Hennepin County moves 130 homeless people into hotels for COVID-19 protection

    hennepin county government center
    Hennepin County Government Center. Photo by Max Nesterak/Minnesota Reformer.

    One hundred thirty people experiencing homelessness in Hennepin County have voluntarily moved into separate living quarters in hotels just four days after the county board unanimously approved spending $3 million on isolation and quarantine spaces.

    So far, the county has contracts with two area hotels and is working on securing more spaces as the need increases.

    “This is a crisis that is going to have a long life,” said David Hewitt, the director of Hennepin County’s Office to End Homelessness. “We are daily identifying new potential sites as we manage the number of people we need to move to keep them safe.”

    The 130 individuals who moved into their own hotel rooms are 60 and older or are at extremely high risk of becoming gravely ill. A number of people who fear they have COVID-19 were also moved to hotel rooms to self-quarantine.

    Hewitt could not say how many individuals think they have the virus but stressed that, so far, the moves have been entirely precautionary. There are no known cases of COVID-19 in shelters in the county.

    Hennepin County officials have also contracted with local faith and non-profit groups to deliver three meals a day to residents staying in the hotels.

    Homeless people are at high-risk of contracting and spreading COVID-19 because social distancing is virtually impossible, and many people have compromised immune systems from underlying medical issues and a lack of nutritious food and quality sleep.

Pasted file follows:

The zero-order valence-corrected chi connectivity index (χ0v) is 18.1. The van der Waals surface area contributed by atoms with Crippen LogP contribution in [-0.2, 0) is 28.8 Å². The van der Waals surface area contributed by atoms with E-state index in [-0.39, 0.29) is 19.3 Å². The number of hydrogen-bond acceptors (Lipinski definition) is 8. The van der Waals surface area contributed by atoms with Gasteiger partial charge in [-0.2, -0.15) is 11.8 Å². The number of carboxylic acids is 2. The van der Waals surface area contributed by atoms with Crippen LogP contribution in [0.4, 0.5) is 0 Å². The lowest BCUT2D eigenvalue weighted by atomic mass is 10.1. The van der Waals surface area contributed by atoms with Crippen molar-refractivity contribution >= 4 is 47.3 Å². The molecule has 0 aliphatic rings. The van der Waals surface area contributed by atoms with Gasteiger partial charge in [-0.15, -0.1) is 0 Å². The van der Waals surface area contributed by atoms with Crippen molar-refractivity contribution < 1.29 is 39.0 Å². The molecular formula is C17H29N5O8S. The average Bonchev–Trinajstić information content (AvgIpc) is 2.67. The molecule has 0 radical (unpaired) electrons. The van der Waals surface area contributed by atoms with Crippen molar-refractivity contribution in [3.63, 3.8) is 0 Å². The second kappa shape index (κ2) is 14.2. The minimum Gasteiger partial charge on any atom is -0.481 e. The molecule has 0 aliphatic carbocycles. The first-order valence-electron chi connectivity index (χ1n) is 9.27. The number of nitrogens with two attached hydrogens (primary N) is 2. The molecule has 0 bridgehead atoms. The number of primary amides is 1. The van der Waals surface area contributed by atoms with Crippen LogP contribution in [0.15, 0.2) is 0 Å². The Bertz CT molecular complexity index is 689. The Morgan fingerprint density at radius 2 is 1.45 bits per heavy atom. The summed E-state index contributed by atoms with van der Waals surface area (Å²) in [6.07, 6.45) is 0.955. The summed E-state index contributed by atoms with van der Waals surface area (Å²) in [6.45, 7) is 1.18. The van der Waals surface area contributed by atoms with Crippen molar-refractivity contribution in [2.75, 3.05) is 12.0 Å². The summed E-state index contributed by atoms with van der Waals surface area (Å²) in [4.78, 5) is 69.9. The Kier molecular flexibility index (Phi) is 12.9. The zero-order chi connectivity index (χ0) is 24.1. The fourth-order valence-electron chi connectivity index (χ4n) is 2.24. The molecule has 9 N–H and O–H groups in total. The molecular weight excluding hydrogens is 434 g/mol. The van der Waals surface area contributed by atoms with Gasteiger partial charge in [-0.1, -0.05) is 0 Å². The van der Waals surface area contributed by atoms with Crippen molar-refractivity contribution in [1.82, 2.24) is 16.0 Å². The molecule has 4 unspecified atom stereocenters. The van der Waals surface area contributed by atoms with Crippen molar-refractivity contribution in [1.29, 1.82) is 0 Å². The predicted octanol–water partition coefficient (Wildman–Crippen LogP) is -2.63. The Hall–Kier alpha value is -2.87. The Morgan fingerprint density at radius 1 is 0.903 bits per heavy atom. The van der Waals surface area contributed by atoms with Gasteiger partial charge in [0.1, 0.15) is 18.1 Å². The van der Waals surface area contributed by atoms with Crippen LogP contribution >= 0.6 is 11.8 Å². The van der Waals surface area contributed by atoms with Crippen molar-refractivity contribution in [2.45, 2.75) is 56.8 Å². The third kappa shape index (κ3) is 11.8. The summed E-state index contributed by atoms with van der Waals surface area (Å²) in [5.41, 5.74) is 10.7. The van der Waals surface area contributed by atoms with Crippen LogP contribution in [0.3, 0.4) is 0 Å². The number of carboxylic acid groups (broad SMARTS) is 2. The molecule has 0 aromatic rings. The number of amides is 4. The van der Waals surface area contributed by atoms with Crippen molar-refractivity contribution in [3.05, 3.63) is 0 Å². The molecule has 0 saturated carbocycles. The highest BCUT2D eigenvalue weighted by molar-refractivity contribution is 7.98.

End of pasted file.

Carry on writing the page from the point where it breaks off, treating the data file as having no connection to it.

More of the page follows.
The spread of the coronavirus has shocked shelters, who are already operating at full capacity.

    “It cannot be overstated how much pressure is being placed on the homeless response system,” Hewitt said. “Costs for providers are going up. There are staff shortages and difficulties obtaining supplies, so any support that our community can give to those nonprofits is just invaluable at this time.”

    Hewitt declined to say which hotels the county contracted with and how much they’re renting the rooms for.

    A spokesman for Ramsey County said they are still working on finalizing contracts for two facilities that will provide isolation and quarantine space for up to 200 people. The Ramsey County Board approved spending $1.8 million on the spaces Tuesday.

    Max Nesterak
    Max Nesterak is the deputy editor of the Reformer and reports on labor and housing. Most recently he was an associate producer for Minnesota Public Radio after a stint at NPR. He also co-founded the Behavioral Scientist and was a Fulbright Scholar to Berlin, Germany.